Look at chapter 2:2 as it speaks about our Advocate with the Father, Jesus Christ the righteous. 1 John 2:2, “He Himself is the propitiation for our sins,” meaning that he is the sacrifice that atones for our sins. Christ himself, the God-man himself, is the one, the sacrifice. He himself was the sacrifice that turned away the wrath of God on our behalf. It wasn't the initiative of our own works. It wasn't the initiative of our Sinner's Prayer. It wasn't the initiative of us looking for Christ. If you're in Christ tonight, beloved, and praise God that so many of you are, what we remember tonight is that we're in Christ at his initiative, at his deliverance of us, not because we delivered ourselves. We believe in response to a work of God in our hearts.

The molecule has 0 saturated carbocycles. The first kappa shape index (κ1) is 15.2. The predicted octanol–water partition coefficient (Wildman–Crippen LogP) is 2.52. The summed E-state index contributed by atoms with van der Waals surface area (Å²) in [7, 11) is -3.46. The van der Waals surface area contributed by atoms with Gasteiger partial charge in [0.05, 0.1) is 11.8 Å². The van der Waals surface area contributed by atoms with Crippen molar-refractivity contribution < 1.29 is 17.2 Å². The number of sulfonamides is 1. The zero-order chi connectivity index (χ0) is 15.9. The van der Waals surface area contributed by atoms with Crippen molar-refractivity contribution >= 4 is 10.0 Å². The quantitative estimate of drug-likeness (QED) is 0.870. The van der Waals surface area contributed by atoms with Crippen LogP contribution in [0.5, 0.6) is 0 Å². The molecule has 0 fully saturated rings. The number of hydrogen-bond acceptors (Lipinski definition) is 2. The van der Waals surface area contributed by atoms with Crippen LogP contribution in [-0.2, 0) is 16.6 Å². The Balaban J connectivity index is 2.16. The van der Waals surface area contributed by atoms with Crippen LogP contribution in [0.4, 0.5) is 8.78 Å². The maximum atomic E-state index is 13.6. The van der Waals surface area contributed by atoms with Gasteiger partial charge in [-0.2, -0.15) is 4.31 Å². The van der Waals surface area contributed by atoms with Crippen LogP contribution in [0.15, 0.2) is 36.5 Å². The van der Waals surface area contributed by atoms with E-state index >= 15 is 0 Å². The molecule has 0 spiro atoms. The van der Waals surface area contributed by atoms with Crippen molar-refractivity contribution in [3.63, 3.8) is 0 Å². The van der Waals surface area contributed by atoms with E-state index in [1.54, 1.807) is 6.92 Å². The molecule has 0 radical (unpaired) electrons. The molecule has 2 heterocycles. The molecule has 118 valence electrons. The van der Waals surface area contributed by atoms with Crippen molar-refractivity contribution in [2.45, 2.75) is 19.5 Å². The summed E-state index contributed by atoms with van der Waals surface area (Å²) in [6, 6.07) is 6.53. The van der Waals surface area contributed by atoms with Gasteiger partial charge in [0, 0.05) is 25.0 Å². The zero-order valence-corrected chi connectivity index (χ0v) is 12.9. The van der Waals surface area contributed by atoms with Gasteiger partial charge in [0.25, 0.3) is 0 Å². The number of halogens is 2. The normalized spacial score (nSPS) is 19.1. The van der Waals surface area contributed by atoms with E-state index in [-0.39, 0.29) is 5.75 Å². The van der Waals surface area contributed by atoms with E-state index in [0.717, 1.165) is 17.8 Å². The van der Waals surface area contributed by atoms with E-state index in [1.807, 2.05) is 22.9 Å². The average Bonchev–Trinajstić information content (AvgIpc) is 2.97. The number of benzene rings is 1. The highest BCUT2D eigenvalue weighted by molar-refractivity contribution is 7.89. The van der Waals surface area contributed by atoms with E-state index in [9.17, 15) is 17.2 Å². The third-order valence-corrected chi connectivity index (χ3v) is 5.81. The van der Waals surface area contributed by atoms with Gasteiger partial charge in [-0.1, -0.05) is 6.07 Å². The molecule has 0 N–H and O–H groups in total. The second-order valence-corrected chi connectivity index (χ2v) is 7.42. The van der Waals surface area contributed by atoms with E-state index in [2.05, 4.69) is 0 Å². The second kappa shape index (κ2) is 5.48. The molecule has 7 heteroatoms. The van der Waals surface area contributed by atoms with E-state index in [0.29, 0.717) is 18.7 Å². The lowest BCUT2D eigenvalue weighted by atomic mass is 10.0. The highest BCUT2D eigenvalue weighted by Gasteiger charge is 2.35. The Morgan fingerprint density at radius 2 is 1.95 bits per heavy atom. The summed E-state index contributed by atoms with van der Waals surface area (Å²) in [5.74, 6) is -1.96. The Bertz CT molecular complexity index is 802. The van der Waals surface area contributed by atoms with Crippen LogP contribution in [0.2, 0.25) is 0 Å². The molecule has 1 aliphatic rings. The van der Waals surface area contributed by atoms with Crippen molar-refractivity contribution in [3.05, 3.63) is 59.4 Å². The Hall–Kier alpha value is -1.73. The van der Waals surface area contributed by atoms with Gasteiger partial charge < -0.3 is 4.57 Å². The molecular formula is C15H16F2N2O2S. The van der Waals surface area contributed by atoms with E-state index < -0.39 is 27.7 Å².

Look at 1 John 4:19. Where did the initiative come from? What was the priority? Who started this salvation from sin, Satan and the world? Verse 19, “We love, because He first loved us.” God was the initiator. Christ was the sacrifice. The Spirit applied it to our hearts in a great Triune work. Beloved, as you look at these elements that you'll soon be partaking, even the way that you receive them tonight, it's initiated and brought to you. Christ came and brought salvation at the cross. The Spirit came into our lives and worked in our hearts and changed us so that we would repent and believe in Christ. It's because he first loved us and that crucifies human pride. That crucifies boasting. That crucifies any sense that I’m better than someone else. I am brought to utter humiliation at the foot of the cross and I’m grateful to find myself there. Any Christian is grateful to find themselves there because a true Christian disclaims any credit, disclaims any merit and gives all the glory to the one who hung on the tree alone, mocked, spat upon, crucified. We remember Christ and we give him all the glory because we remember where we came from in our plight and we realize that if we're saved, it's because God did a work that we don't take credit for. We love because he first loved us.